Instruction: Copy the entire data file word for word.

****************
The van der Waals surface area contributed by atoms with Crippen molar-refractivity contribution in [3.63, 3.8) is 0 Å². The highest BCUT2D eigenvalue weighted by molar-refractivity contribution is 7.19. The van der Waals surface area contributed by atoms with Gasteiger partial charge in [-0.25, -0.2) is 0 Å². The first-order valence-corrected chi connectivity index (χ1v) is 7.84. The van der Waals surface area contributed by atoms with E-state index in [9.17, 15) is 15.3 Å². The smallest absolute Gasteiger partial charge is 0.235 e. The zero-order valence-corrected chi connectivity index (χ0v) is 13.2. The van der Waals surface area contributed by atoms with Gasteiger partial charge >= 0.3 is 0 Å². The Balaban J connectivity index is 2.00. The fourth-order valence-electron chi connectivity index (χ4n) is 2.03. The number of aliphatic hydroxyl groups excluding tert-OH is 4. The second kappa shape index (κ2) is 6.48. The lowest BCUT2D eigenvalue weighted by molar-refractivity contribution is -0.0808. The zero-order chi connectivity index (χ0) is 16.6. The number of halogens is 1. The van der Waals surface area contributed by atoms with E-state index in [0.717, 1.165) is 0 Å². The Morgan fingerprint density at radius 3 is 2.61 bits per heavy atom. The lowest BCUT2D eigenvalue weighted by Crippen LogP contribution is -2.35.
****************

The van der Waals surface area contributed by atoms with Crippen molar-refractivity contribution in [3.63, 3.8) is 0 Å². The highest BCUT2D eigenvalue weighted by molar-refractivity contribution is 7.19. The van der Waals surface area contributed by atoms with Gasteiger partial charge in [-0.25, -0.2) is 0 Å². The first-order valence-corrected chi connectivity index (χ1v) is 7.84. The van der Waals surface area contributed by atoms with E-state index in [9.17, 15) is 15.3 Å². The smallest absolute Gasteiger partial charge is 0.235 e. The zero-order valence-corrected chi connectivity index (χ0v) is 13.2. The van der Waals surface area contributed by atoms with Gasteiger partial charge >= 0.3 is 0 Å². The Balaban J connectivity index is 2.00. The fourth-order valence-electron chi connectivity index (χ4n) is 2.03. The number of aliphatic hydroxyl groups excluding tert-OH is 4. The second kappa shape index (κ2) is 6.48. The lowest BCUT2D eigenvalue weighted by molar-refractivity contribution is -0.0808. The zero-order chi connectivity index (χ0) is 16.6. The number of halogens is 1. The van der Waals surface area contributed by atoms with E-state index in [0.717, 1.165) is 0 Å². The Morgan fingerprint density at radius 3 is 2.61 bits per heavy atom. The lowest BCUT2D eigenvalue weighted by Crippen LogP contribution is -2.35.